Founder of annual March for Life
WASHINGTON Nellie Gray, who left a government career to start the March for Life, the annual antiabortion demonstration that for nearly four decades has drawn tens of thousands of activists to Washington to speak out on one of the most polarizing of American social issues, has died. She was 88.
Her death was announced by the March for Life Education and Defense Fund, of which Miss Gray was president. Gene Ruane, a colleague, said that he found Miss Gray dead Monday in her Washington home and that the chief medical examiner will determine the cause and date of her death.
The March for Life held each January on the anniversary of the 1973 U.S. Supreme Court decision that legalized abortion is reported to have drawn as many as 70,000 activists in any given year since its inception in 1974. The figures do not include the counterprotesters who often converge on Washington at the same time.
March for Life protesters traditionally wear red and carry red roses a symbol of what is known within the movement as "the pre-born child" and sometimes refer to the event as "Nellie's March," in honor of its founder.
"This is the land of the free, the place to come for advancement. How is it that a country built on this would kill babies?" she told The Washington Post in 1993. "I don't understand slavery. I don't understand the Holocaust. I don't understand abortion."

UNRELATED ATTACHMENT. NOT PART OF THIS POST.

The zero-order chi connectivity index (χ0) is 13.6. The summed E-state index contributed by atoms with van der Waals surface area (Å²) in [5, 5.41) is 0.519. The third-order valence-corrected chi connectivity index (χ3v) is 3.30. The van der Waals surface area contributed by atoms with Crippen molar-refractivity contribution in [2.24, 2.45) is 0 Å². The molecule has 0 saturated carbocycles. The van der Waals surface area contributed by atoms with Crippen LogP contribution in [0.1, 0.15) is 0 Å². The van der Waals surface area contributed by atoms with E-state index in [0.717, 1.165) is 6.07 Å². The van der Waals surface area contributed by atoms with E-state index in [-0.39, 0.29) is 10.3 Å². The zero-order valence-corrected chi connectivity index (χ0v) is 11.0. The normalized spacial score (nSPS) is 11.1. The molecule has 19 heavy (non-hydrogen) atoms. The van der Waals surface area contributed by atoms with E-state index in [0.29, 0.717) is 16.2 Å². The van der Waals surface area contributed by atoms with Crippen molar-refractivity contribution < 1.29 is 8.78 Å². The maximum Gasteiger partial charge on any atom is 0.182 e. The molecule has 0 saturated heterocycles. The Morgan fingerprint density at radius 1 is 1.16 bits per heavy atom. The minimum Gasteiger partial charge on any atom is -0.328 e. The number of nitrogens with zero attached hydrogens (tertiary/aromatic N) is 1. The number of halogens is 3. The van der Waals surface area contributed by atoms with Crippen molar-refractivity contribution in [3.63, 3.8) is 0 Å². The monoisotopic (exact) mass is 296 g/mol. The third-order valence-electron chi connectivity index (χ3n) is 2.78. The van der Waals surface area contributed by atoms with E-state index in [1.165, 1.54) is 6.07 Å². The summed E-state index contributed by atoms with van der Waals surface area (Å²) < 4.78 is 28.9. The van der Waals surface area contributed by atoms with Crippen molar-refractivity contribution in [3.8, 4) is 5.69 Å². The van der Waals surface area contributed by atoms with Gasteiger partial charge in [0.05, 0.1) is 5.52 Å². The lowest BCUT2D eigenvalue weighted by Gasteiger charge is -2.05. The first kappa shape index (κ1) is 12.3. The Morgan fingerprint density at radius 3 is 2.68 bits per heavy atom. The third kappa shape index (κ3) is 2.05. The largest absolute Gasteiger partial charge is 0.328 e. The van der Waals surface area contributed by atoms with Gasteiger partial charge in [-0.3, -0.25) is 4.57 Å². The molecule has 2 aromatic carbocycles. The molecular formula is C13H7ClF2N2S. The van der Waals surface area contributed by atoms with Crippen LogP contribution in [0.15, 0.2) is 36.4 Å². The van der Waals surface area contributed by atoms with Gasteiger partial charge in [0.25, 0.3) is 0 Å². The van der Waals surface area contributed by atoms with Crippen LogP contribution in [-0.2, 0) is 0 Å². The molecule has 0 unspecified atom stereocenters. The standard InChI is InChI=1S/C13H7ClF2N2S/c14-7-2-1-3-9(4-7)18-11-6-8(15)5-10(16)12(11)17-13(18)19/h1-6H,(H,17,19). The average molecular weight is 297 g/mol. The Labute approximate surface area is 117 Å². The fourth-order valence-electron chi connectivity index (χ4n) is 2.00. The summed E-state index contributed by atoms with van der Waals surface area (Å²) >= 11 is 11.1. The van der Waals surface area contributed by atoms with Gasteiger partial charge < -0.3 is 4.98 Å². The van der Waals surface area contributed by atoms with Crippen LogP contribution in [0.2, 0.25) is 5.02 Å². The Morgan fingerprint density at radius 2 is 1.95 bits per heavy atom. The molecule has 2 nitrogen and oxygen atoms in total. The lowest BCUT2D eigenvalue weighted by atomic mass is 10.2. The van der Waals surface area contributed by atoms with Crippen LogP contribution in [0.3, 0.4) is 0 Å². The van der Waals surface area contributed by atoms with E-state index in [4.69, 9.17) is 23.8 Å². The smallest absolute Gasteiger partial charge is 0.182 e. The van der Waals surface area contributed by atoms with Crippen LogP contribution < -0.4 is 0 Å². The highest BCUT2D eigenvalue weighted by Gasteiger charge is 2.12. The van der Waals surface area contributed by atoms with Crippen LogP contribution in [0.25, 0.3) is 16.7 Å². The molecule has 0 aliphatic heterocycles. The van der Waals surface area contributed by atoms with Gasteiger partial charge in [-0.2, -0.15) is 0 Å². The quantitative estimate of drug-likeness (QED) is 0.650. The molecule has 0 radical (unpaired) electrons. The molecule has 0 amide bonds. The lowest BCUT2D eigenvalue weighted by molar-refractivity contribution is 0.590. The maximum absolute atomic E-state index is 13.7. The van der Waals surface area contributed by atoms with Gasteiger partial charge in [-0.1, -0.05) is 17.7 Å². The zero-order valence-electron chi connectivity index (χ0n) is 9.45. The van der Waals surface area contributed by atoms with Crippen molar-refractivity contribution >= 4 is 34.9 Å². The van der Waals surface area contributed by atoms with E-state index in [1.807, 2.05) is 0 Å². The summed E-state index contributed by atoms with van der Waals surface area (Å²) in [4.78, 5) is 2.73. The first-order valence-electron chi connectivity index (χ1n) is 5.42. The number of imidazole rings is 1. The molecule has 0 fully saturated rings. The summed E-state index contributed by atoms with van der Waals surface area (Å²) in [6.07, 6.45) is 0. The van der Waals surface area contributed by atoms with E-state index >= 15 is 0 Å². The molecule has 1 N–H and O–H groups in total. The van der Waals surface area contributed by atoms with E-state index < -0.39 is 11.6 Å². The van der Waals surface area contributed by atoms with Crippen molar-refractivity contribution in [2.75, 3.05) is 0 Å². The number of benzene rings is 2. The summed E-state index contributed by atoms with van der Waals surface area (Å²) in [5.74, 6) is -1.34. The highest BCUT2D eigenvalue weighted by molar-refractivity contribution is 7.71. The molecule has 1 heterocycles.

Miss Gray, a career woman and a Democrat, was working as a Labor Department lawyer when the Supreme Court handed down the landmark abortion ruling in Roe v. Wade.
Horrified by the decision, she left work at 48 a decision that cut her retirement benefits in half and began a second career in the forefront of the abortion debate.
___As she told the story, she and about 30 other activists gathered in her home on Capitol Hill in the fall of 1973 to plan a demonstration for the following January.
"We just thought we were going to march one time and Congress would certainly pay attention to 20,000 people coming in the middle of winter to tell them to overturn Roe v. Wade," she once told the Religion News Service.
The March for Life celebrated a significant victory with the passage in 1977 of the Hyde amendment, which banned federal funding for abortions. But Miss Gray regarded the victory as incomplete, arguing that it ultimately suggested that "killing babies is all right if you have the money to pay for it."
Nellie Jane Gray was born June 25, 1924, in Big Spring, Texas., the daughter of a mechanic and a homemaker. She never married and had no immediate survivors.